Throughout this blog, you will see us talking back – to media, to social media, to the “powers that be.”
If there’s one thing I learned when writing Sylvie Denied, reinforced greatly by events happening around the world right now, it’s that it’s not enough to be a silent passenger. WE NEED TO TALK BACK.
We all have the capacity to see with our own eyes and hear with our own ears. We have rational minds to help us understand the world. We are always able to question.
At the same time, we live among individuals in a world full of diverse ways of doing, seeing, hearing and being. Over the ages, humans have joined together with others who do, see, hear and live in ways similar to themselves. We are used to the idea that we derive our identities partly from those around us and think of ourselves as the sum of information like race, place, gender and history. By choosing what we identify with, we also exclude other possibilities.
The media circulate particular information and representations. Positioned between us and the world, they mediate reality, giving frameworks for interpretation and shaping our perceptions. We usually don’t notice how mediated information is represented — it starts to seem natural.
Those with economic and political power are usually the ones who own major commercial media in the United States today, especially since the mergers that began in the 1980s. Their voices dominate how social phenomena are represented: They determine who are the good guys and bad guys, what are the best ways to live our lives, what are the proper values.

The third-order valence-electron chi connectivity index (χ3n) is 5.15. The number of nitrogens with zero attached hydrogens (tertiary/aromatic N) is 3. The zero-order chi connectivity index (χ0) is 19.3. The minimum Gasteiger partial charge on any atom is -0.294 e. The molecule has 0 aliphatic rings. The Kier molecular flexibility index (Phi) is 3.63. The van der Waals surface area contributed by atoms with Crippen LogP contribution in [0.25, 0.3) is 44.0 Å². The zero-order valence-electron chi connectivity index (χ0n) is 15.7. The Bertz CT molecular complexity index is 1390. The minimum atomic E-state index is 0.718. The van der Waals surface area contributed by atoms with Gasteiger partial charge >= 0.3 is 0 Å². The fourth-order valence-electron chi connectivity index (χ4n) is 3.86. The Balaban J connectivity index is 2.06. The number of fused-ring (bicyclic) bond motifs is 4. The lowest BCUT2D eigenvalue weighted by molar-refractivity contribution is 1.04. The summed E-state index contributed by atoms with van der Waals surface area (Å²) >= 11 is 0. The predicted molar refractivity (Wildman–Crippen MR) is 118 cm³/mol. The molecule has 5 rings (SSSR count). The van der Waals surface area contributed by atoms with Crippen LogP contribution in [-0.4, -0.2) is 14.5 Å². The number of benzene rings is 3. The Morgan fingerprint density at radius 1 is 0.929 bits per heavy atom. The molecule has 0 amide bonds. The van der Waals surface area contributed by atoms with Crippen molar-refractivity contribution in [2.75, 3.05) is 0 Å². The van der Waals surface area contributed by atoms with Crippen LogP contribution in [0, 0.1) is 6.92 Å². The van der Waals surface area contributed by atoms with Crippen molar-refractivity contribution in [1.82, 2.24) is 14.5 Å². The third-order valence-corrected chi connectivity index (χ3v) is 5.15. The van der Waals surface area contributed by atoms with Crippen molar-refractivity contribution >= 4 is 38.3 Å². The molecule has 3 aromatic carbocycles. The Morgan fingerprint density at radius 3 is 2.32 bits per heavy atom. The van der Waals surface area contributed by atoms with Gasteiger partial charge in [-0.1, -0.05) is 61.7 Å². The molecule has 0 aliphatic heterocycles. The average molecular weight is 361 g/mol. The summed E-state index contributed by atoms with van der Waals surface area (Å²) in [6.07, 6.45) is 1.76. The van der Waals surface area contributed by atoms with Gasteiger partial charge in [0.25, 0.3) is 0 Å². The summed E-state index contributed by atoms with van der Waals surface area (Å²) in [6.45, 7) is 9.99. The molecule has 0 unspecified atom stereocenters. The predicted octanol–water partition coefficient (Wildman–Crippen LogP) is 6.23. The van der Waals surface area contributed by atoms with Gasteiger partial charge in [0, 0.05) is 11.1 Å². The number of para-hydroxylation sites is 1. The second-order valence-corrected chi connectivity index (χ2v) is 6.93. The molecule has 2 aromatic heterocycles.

These notions appear time and again in the stories that circulate, as well as in who gets to tell the stories and how they are told. The ideas and beliefs that keep these groups and individuals in power — their ideology — are replicated in their stories. Thus the dominant media voices in the U.S. tell stories containing the values of those on top, those with the most money and power, who are interested in keeping things the way they are. In other words, they don’t want to include stories critical of their status quo values.
When you define yourself in terms that come from somewhere and someone else and in ways you may not particularly like — often from mediated messages that are designed to sell products that encourage you to conform with a particular way of seeing the world — then you feel the weight of the culture.
Power is always negotiated. By accepting the mediated views and messages that try to tell you who you are, you’re giving up the power to define your own self. Not only can you talk back to the media, you can consciously become aware that you’re an active participant of culture creation.
Next up: We’ll talk back to the powers of the new social media. Is it really democratized or are you again being spoon-fed messages?